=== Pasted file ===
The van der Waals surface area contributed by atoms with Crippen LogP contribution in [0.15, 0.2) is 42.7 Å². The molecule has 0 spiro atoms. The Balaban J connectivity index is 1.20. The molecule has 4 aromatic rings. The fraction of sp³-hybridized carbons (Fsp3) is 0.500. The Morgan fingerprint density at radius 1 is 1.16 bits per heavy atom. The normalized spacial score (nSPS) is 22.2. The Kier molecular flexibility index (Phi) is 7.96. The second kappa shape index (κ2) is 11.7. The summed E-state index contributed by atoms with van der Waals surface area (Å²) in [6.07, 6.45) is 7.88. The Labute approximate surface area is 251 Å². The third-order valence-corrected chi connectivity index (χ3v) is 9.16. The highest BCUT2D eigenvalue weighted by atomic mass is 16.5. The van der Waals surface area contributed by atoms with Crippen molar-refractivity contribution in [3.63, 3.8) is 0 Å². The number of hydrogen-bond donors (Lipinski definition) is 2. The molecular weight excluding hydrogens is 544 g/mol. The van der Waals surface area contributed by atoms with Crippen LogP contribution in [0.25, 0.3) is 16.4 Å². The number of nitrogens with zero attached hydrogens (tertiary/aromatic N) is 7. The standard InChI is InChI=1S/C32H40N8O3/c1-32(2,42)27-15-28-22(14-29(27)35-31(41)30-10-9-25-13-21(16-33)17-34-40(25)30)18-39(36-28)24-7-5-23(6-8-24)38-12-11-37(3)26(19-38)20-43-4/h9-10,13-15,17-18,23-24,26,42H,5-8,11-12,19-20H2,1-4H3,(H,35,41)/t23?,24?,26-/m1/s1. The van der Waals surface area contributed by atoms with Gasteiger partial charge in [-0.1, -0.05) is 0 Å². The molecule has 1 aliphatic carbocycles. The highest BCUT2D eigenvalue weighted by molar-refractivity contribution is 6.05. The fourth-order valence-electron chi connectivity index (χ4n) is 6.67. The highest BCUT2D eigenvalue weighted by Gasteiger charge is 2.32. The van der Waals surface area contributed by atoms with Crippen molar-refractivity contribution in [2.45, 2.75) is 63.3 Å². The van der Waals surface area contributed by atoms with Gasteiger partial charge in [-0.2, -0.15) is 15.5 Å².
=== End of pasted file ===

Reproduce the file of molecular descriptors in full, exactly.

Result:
The van der Waals surface area contributed by atoms with Crippen LogP contribution in [0.15, 0.2) is 42.7 Å². The molecule has 0 spiro atoms. The Balaban J connectivity index is 1.20. The molecule has 4 aromatic rings. The fraction of sp³-hybridized carbons (Fsp3) is 0.500. The Morgan fingerprint density at radius 1 is 1.16 bits per heavy atom. The normalized spacial score (nSPS) is 22.2. The Kier molecular flexibility index (Phi) is 7.96. The second kappa shape index (κ2) is 11.7. The summed E-state index contributed by atoms with van der Waals surface area (Å²) in [6.07, 6.45) is 7.88. The Labute approximate surface area is 251 Å². The third-order valence-corrected chi connectivity index (χ3v) is 9.16. The highest BCUT2D eigenvalue weighted by atomic mass is 16.5. The van der Waals surface area contributed by atoms with Crippen molar-refractivity contribution in [3.63, 3.8) is 0 Å². The number of hydrogen-bond donors (Lipinski definition) is 2. The molecular weight excluding hydrogens is 544 g/mol. The van der Waals surface area contributed by atoms with Crippen LogP contribution in [0.25, 0.3) is 16.4 Å². The number of nitrogens with zero attached hydrogens (tertiary/aromatic N) is 7. The standard InChI is InChI=1S/C32H40N8O3/c1-32(2,42)27-15-28-22(14-29(27)35-31(41)30-10-9-25-13-21(16-33)17-34-40(25)30)18-39(36-28)24-7-5-23(6-8-24)38-12-11-37(3)26(19-38)20-43-4/h9-10,13-15,17-18,23-24,26,42H,5-8,11-12,19-20H2,1-4H3,(H,35,41)/t23?,24?,26-/m1/s1. The van der Waals surface area contributed by atoms with Gasteiger partial charge in [-0.1, -0.05) is 0 Å². The molecule has 1 aliphatic carbocycles. The highest BCUT2D eigenvalue weighted by molar-refractivity contribution is 6.05. The fourth-order valence-electron chi connectivity index (χ4n) is 6.67. The highest BCUT2D eigenvalue weighted by Gasteiger charge is 2.32. The van der Waals surface area contributed by atoms with Crippen molar-refractivity contribution in [2.45, 2.75) is 63.3 Å². The van der Waals surface area contributed by atoms with Gasteiger partial charge in [-0.2, -0.15) is 15.5 Å².